Handing over the keys to the bikes was rewarding, as usual. The award for most enthusiastic bakfiets reception goes to C.B. in Palo Alto, who took a “pro forma” practice loop with one of her children before coming back and loading up four more people, including her husband off the back, making six in all. Much whooping and similar signs of glee ensued. I love to watch this stuff, and submit it as exemplary of the incredibly easy handling the van Andel bakfiets design offers even with the biggest loads. (We’ve ridden superficially similar designs and, really, this one’s in a class by itself.)

    After C.B.s delivery, with great relief I dropped off the empty truck after dark in a deserted industrial area. What then? Deploy the trusty personal jetpack: a Brompton folding bike! A Brompton is the hero of so many of my travels. With iPhone providing navigational support, I rode to the nearest Caltrain stop and headed north to San Francisco. On the train I assessed some bad news from a customer in the preceding day’s drop: an egregious mechanical problem, our fault. Customer lived near the Oakland airport I would be biking to in the morning, so I planned to stop to make things right on the way.

    iPhone said I would need to wait at the Caltrain stop for a bus to connect further to BART that would take me back to Berkeley where I was staying. See, the Bay Area has many overlapping layers of independent, ill-coordinated transit systems, which means sometimes you have to buy 3 tickets, wait 3 times to go just a few miles. Nuts to that: I had Brompton! The bike creaked softly under my heavy load of smugness as I flew past the bus stops of SoMa to BART, feeling a little like Spiderman in street clothes flicking skeins of web between truck and train, train and tube, tube and dinner under the full moon.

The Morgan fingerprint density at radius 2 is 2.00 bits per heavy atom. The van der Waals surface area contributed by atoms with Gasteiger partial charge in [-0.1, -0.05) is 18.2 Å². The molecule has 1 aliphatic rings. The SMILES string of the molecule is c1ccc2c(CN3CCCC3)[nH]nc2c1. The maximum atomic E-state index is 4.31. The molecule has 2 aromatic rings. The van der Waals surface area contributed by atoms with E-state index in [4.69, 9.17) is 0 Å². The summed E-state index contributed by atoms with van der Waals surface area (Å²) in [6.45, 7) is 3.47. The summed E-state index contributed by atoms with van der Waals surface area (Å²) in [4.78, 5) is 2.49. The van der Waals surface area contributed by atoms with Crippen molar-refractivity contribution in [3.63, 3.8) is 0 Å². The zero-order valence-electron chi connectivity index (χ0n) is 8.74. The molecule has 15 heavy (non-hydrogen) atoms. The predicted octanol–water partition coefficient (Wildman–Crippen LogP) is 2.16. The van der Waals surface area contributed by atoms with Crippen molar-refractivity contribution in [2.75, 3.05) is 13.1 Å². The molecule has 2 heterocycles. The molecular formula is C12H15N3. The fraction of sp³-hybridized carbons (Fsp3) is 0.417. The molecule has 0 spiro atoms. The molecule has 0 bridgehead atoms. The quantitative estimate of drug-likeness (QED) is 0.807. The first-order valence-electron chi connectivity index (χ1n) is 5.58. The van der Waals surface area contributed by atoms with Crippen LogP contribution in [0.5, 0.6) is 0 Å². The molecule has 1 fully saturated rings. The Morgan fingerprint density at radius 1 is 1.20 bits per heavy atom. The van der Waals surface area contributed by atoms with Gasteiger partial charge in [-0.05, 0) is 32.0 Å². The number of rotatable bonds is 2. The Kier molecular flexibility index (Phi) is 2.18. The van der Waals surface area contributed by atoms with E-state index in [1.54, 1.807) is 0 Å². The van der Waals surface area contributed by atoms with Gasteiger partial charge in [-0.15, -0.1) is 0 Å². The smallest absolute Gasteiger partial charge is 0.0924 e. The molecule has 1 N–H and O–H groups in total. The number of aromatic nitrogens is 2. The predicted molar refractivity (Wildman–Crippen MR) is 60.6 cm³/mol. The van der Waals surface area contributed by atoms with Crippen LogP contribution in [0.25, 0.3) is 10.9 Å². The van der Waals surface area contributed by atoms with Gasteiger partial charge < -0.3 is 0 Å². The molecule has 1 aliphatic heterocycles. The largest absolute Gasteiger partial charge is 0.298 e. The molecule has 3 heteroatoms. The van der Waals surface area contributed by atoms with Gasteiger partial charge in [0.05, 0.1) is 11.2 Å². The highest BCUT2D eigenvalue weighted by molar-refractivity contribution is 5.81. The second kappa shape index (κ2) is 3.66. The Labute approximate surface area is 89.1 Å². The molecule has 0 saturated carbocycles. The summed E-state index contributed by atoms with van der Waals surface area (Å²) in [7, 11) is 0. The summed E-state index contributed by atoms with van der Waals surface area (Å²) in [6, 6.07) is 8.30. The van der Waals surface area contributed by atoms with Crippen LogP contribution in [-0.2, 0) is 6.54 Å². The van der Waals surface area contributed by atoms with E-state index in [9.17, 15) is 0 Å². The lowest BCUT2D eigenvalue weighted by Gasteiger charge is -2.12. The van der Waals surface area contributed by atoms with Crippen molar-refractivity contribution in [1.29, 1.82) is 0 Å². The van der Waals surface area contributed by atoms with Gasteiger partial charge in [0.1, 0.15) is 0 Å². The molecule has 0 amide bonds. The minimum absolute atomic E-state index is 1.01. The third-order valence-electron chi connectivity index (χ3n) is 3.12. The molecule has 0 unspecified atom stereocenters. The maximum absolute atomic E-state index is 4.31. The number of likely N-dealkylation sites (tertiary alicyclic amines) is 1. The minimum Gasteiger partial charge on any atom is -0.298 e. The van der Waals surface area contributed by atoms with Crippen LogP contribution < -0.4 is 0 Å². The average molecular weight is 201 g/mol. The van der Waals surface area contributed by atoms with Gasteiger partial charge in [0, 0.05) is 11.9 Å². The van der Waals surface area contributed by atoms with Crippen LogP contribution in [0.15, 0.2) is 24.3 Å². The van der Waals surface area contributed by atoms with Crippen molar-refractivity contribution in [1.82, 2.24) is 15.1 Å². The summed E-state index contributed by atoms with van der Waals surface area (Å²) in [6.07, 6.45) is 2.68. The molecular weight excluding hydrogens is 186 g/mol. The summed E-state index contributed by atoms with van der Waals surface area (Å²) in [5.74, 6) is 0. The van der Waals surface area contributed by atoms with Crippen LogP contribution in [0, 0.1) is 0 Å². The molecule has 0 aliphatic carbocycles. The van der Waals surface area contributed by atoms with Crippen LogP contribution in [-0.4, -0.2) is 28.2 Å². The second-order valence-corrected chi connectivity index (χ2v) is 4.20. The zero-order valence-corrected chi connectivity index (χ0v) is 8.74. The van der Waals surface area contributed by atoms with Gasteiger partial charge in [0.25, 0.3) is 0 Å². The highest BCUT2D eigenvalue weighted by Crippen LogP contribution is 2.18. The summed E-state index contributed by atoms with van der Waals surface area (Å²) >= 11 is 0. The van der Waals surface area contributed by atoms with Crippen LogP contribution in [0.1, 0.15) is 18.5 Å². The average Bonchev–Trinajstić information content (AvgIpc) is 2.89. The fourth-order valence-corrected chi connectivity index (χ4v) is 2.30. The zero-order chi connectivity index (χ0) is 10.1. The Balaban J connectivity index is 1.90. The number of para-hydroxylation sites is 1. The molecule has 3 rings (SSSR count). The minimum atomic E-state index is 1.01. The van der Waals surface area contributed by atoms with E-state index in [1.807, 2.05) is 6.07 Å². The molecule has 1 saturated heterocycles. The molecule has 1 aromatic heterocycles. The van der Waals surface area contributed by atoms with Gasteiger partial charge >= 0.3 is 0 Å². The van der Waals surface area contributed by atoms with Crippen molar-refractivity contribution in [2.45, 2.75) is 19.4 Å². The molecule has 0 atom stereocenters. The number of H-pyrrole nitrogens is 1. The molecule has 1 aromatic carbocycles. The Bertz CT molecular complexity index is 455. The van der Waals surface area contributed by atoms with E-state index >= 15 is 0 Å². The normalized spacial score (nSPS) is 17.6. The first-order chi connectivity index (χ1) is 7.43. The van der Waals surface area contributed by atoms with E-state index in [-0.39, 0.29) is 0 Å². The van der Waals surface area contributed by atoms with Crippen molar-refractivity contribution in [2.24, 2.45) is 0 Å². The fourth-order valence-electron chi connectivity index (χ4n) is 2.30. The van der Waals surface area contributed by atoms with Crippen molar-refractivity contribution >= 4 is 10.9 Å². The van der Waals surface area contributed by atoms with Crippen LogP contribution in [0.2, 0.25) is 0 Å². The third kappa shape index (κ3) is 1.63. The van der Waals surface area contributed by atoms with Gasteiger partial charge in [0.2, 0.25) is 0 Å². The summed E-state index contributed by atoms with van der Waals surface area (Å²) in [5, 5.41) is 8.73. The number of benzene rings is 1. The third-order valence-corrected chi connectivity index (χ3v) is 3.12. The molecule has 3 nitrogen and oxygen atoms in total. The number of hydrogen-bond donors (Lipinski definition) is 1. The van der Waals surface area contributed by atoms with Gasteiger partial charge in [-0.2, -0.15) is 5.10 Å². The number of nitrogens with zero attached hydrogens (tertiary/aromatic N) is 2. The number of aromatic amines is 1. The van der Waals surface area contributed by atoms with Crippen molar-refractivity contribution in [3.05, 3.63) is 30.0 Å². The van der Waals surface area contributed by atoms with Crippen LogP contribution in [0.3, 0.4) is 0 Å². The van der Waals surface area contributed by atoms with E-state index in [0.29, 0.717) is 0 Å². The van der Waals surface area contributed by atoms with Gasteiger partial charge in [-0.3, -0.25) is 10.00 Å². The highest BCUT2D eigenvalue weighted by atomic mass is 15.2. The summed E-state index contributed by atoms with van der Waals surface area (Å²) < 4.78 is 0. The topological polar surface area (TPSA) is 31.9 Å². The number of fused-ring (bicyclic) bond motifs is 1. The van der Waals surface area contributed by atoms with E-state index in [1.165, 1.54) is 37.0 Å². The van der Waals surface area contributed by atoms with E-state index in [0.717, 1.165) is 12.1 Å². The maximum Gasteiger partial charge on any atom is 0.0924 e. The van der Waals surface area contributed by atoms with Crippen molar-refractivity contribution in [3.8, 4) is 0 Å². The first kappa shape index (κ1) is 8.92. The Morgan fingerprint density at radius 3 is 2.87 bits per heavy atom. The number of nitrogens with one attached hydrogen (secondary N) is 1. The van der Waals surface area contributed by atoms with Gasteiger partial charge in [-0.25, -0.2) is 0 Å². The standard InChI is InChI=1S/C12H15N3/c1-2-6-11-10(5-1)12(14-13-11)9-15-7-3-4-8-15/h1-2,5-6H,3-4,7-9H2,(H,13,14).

The gods punish such feelings, of course. The next day, riding that clever British contraption in the cold rain to the Oakland airport while imagining myself in the role of Bond, James Bond, I got a flat in a cheery glass-strewn warehouse district. Who knew it rained in California? Q really must sort this puncture business. Could I patch it? Absolutely, and then I’d miss my flight. Soggy but unbowed, 5 strokes of the iPhone later a cab was on the way, and in 45 minutes I carried the bike onto the plane as usual, like Bond, James Bond.

    Jim in Chico sent this in. I love the way the kids pop out like peas from a ripe pod:

  • California bakfiets invasion imminent

    Yes, it’s happening even in Los Angeles, a car-head dystopia I reserve the right to disdain since I grew up at the confluence of the 57 and 60 freeways. Check out Bakfietsen to the Future!, about an expectant father whose acquisition of a bakfiets instead of a second car just as oil is passing the $100/barrel mark is “a way to live my life on my own terms” and avoid reverting to the “chubby, hateful, angry” driver he once was. Your daughter will love it, Josef.